2. Management of education spending should be reformed

Recommendation 2

The management of education spending should be reformed to improve efficiency, to allocate funds to areas of greatest need and to provide more predictability.

DfE’s total revenue and capital Departmental spending is around £60 billion and £6 billion a year respectively. This money is divided up between several funding agencies who use different systems to allocate it to nurseries, schools, colleges and universities. There are obvious reasons why funding works differently in different sectors, but some budget allocations make less sense if looked at afresh. It is not clear, for example, why the Government acknowledges the existence of inflation in universities[1] but nowhere else, or why the pupil premium stops at age 16.  Other problems exist in the management of spending:

Budgets are set and managed on an annual basis with tight controls to avoid overspending. The consequence is a short-term approach to an activity (teaching and learning) which requires a sustained investment of time and effort.

Tight control of spending in the 2015-16 financial year resulted in a £120 million (3.3%) underspend in the Skills Funding Agency (SFA) budget and appears to be leading to a further underspend in the 2016-17 financial year.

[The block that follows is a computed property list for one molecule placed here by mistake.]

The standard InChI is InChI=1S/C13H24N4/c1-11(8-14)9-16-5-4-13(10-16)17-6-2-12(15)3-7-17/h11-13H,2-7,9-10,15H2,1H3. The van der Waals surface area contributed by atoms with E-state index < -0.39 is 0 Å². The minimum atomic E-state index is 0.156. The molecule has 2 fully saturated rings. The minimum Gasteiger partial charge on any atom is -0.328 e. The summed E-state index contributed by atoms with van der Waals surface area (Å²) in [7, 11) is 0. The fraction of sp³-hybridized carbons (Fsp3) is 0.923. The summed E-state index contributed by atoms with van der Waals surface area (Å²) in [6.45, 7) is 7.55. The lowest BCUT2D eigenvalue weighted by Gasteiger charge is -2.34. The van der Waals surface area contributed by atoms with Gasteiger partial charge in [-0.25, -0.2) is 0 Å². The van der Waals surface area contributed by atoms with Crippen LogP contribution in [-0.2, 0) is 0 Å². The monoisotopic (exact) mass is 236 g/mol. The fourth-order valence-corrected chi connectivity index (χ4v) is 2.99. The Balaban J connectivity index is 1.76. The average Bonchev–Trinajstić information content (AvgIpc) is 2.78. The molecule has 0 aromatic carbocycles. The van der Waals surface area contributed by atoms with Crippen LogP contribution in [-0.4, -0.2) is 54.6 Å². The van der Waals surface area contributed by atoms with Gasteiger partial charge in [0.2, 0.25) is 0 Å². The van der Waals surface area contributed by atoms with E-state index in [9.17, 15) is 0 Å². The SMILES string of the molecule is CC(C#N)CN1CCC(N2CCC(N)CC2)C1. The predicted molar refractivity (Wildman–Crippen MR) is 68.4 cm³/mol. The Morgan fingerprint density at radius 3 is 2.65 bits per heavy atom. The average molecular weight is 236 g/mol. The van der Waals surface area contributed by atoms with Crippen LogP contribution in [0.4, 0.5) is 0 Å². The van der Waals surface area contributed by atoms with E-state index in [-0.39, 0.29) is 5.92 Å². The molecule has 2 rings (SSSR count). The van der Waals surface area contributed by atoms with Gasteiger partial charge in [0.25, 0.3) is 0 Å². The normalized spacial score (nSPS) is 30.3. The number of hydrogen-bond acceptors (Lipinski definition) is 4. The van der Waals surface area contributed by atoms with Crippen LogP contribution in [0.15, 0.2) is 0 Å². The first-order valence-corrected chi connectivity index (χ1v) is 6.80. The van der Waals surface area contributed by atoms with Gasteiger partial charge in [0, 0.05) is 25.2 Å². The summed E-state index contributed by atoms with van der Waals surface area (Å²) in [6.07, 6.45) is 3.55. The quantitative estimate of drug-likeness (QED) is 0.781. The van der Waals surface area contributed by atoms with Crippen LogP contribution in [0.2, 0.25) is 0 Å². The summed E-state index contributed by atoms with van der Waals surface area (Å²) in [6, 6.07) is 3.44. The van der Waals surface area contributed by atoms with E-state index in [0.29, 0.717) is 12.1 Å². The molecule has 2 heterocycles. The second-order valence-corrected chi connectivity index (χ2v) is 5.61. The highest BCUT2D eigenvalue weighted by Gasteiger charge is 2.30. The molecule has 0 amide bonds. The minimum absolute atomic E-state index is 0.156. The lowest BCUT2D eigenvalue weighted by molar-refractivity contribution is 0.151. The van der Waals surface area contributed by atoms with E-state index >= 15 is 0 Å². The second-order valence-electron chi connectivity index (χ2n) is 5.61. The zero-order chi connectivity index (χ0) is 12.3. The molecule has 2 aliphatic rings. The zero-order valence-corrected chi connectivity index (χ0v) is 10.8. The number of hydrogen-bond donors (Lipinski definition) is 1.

Every year, in March, a number of colleges face cashflow difficulties because the funding agencies reduce their monthly payment each spring and pay a higher amount in April[2].

For the last nine years, there has been a division in spending at age 19 which has resulted in unhelpful differences in approach within the apprenticeship system and where young adults take longer to achieve minimum standards for adult life by age 19.

The machinery of government changes have made it possible for DfE to shift funding responsibility for continuing students aged 19 from the adult budget managed by the SFA to the 16 to 18 budget managed by the Education Funding Agency (EFA), but more substantial action is necessary. The Treasury has confirmed longer term budgets in other public services like local government and transport and should consider doing the same in education. Three-year funding agreements would help colleges plan their provision effectively allowing them to meet the needs of their community and local employers over the full period.

 

[1] The Higher Education White Paper promises increase in higher education fees linked to inflation and the Higher Education and Research Bill creates a mechanism for regular uprating. The 2017-18 fee cap is due to rise by 2.8%

[2] The funding agencies pay around 60% of their annual grant payment in the first eight months of the government financial year between August and March which represents a 6% shortfall against  an even monthly profile